Will your children—or maybe even you—someday find it perfectly natural to put the household savings into the Chinese yuan because it is the world’s safest, steadiest currency? That thought would have been unimaginable even a few months ago. Now we have financial centers around the world—Hong Kong, Singapore, Shanghai, London—competing to become centers of a new trade in offshore yuan.
Not to rub it in, but the idea floated last week that China might ride to Europe’s rescue as it struggles to find a way out of its financial crisis makes the prospect of the yuan as a reserve currency all the more realistic. And what about America and the dollar? The same week Chinese Premier Wen Jiabao offered to help the Europeans, U.S. Treasury Secretary Tim Geithner was practically booed off the podium when he dispensed advice to European finance ministers at a conference in Poland.
It’s a long way from the Asian financial crisis of the late-1990s.. Those with good memories will recall how triumphalist Americans, fresh from their Cold War victory, dispensed advice to every nation from South Korea to Indonesia. There was only one way to do things: Open markets, cut regulation to the bone, adopt austerity measures of a sometimes merciless severity, and privatize every bank and business a government may have had a hand in. The dollar, needless to say, was king back then.
Some of this advice was taken, and some of it was effective despite considerable resistance from labor unions and consumer groups, for instance, in places such as South Korea. But license to preach — by Geithner or any other American official – has been revoked. “I found it peculiar that even though Americans have significantly worse fundamental data than the eurozone, they tell us what we should do,” Maria Fekter, Austria’s finance minister, said after the meeting. “I had expected that [Geithner]…would listen to what we had to say.”
The Chinese are having no such trouble holding people’s attention. Nigeria has already announced that it intends to invest some of its foreign reserves in the yuan, starting this autumn, and Brazil and Chile say they may follow suit. Wang Qishan, the Chinese vice-premier, meanwhile, has just visited London, following Wen Jiabao’s trip a few months ago—an apparent effort to promote trade in offshore yuan in the British financial center. British government officials reportedly say the deal is in the works now.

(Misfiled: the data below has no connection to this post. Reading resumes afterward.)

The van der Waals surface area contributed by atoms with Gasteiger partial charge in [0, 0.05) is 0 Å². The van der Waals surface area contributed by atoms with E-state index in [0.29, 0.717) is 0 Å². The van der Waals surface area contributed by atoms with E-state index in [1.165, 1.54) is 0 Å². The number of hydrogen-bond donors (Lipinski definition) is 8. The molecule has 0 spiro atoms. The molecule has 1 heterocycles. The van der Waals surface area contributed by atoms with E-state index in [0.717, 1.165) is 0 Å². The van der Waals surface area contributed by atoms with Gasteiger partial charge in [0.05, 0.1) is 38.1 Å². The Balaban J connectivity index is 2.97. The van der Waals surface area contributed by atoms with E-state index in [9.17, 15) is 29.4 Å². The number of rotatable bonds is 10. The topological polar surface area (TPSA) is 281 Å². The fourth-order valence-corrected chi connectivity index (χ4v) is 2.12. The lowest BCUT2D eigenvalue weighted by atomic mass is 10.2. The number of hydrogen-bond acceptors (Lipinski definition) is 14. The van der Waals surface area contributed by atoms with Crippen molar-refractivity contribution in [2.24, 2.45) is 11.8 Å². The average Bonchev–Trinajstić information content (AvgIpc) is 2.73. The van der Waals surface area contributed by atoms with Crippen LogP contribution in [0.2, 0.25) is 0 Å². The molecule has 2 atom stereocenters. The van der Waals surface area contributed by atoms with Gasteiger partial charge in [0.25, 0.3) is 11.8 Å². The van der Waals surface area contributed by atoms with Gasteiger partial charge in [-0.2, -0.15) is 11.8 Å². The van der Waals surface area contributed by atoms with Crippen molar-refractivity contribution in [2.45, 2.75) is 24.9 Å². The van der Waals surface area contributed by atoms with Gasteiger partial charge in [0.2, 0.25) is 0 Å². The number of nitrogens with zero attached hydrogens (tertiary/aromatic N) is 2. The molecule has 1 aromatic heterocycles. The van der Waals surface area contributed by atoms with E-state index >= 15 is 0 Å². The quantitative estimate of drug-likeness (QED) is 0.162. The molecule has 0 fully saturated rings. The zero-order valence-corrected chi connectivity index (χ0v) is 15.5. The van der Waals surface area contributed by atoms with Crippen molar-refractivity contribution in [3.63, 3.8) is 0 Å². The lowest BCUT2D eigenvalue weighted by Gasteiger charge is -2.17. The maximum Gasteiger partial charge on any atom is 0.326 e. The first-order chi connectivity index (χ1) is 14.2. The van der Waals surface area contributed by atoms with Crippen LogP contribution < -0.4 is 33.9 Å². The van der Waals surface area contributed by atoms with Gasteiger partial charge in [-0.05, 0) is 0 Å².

All this said, it is too soon to look to the yuan as a new global reserve currency. Arvind Subramanian, a noted financial commentator, wrote in the Financial Times recently that the yuan as a reserve unit could be a reality within a decade. It is simply not possible. One key to this lies in Wen Jiabao’s offer last week to help Europeans out of their financial morass. It came with strings. And they represent a hard bargain indeed.
At the moment, Europeans classify China as a “non-market” economy, and Wen wants Europe to drop that “non.” That’s his deal. It may sound like a minor technicality, but the difference would be significant. As a non-market economy, China’s exports to Europe are subject to tariffs if they are judged unfairly inexpensive. It is almost impossible to impose such tariffs on goods coming from a market economy.
Wen’s request tells us something important. China remains what scholars call a capitalist development state, a CDS in the jargon (not to be confused with a credit default swap). In a CDS, the government is not a neutral entity, present to regulate the economy but otherwise stay out of it. A CDS assigns the government a far more prominent role: It acts to allocate funds; it encourages what it judges “strategic industries”—cars, electronics, and banking are examples in the Chinese case.
We have learned a few things about CDSs since the late Chalmers Johnson identified Japan as one back in the 1980s. For one thing, control of the currency is a tool the CDS uses to manage the economy. For another, a CDS is not necessarily a kind of way-station on the road to becoming a fully open-market economy. It is an alternative model, and while some gradual liberalizations may occur, the model remains fundamentally at odds with the free-market economics the U.S. advocates and even the social-market model some Europeans favor.
Conclusions: First, China is nowhere near prepared to let the yuan float on international markets to the extent it would have to if it were to trade in any volume in a financial center such as London. It’s not ready in terms of either its policies or its institutions.
Second, Europeans would be fools to accept a Chinese rescue, tempting as one may be, on Wen Jiabao’s terms. And if Geithner demonstrated anything during his appearance in Poland last week, it is that the Europeans are nobody’s fools in the end.